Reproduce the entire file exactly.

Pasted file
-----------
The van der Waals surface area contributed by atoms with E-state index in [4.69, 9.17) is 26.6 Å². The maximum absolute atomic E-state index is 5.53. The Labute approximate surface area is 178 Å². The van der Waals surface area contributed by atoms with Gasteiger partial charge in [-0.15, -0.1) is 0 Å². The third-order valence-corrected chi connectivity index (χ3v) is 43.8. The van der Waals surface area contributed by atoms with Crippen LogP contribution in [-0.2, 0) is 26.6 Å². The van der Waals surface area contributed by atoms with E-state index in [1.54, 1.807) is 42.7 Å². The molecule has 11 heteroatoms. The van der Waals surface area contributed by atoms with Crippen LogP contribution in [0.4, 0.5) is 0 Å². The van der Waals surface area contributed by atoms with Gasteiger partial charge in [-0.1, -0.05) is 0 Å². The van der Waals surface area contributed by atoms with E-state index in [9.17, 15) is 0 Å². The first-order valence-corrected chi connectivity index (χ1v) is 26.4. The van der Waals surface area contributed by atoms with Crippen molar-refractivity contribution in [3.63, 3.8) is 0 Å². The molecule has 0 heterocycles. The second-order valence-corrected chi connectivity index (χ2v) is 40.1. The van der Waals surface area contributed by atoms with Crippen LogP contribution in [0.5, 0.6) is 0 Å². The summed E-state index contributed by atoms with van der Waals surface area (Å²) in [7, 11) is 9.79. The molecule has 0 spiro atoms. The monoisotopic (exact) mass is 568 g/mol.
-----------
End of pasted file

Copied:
The van der Waals surface area contributed by atoms with E-state index in [4.69, 9.17) is 26.6 Å². The maximum absolute atomic E-state index is 5.53. The Labute approximate surface area is 178 Å². The van der Waals surface area contributed by atoms with Gasteiger partial charge in [-0.15, -0.1) is 0 Å². The third-order valence-corrected chi connectivity index (χ3v) is 43.8. The van der Waals surface area contributed by atoms with Crippen LogP contribution in [-0.2, 0) is 26.6 Å². The van der Waals surface area contributed by atoms with E-state index in [1.54, 1.807) is 42.7 Å². The molecule has 11 heteroatoms. The van der Waals surface area contributed by atoms with Crippen LogP contribution in [0.4, 0.5) is 0 Å². The van der Waals surface area contributed by atoms with Gasteiger partial charge in [-0.1, -0.05) is 0 Å². The van der Waals surface area contributed by atoms with E-state index in [9.17, 15) is 0 Å². The first-order valence-corrected chi connectivity index (χ1v) is 26.4. The van der Waals surface area contributed by atoms with Crippen molar-refractivity contribution in [3.63, 3.8) is 0 Å². The molecule has 0 heterocycles. The second-order valence-corrected chi connectivity index (χ2v) is 40.1. The van der Waals surface area contributed by atoms with Crippen LogP contribution in [0.5, 0.6) is 0 Å². The summed E-state index contributed by atoms with van der Waals surface area (Å²) in [7, 11) is 9.79. The molecule has 0 spiro atoms. The monoisotopic (exact) mass is 568 g/mol.